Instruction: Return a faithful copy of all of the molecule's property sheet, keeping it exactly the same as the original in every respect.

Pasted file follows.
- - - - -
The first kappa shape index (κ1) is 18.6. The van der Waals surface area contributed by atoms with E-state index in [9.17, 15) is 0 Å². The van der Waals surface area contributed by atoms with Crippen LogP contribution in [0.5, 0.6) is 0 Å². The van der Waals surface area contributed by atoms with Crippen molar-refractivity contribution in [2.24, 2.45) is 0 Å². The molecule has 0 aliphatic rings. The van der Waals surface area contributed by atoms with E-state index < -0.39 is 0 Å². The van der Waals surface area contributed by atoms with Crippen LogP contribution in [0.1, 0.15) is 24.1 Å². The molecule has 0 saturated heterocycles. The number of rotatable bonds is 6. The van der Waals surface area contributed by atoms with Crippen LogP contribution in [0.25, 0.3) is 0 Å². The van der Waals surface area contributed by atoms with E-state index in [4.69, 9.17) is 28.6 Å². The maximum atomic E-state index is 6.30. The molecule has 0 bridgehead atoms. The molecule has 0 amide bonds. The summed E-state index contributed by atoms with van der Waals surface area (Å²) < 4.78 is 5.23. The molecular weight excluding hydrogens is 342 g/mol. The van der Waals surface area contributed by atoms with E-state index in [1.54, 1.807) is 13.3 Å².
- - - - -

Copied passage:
The first kappa shape index (κ1) is 18.6. The van der Waals surface area contributed by atoms with E-state index in [9.17, 15) is 0 Å². The van der Waals surface area contributed by atoms with Crippen LogP contribution in [0.5, 0.6) is 0 Å². The van der Waals surface area contributed by atoms with Crippen molar-refractivity contribution in [2.24, 2.45) is 0 Å². The molecule has 0 aliphatic rings. The van der Waals surface area contributed by atoms with E-state index < -0.39 is 0 Å². The van der Waals surface area contributed by atoms with Crippen LogP contribution in [0.1, 0.15) is 24.1 Å². The molecule has 0 saturated heterocycles. The number of rotatable bonds is 6. The van der Waals surface area contributed by atoms with Crippen LogP contribution in [0.25, 0.3) is 0 Å². The van der Waals surface area contributed by atoms with E-state index in [4.69, 9.17) is 28.6 Å². The maximum atomic E-state index is 6.30. The molecule has 0 bridgehead atoms. The molecule has 0 amide bonds. The summed E-state index contributed by atoms with van der Waals surface area (Å²) < 4.78 is 5.23. The molecular weight excluding hydrogens is 342 g/mol. The van der Waals surface area contributed by atoms with E-state index in [1.54, 1.807) is 13.3 Å².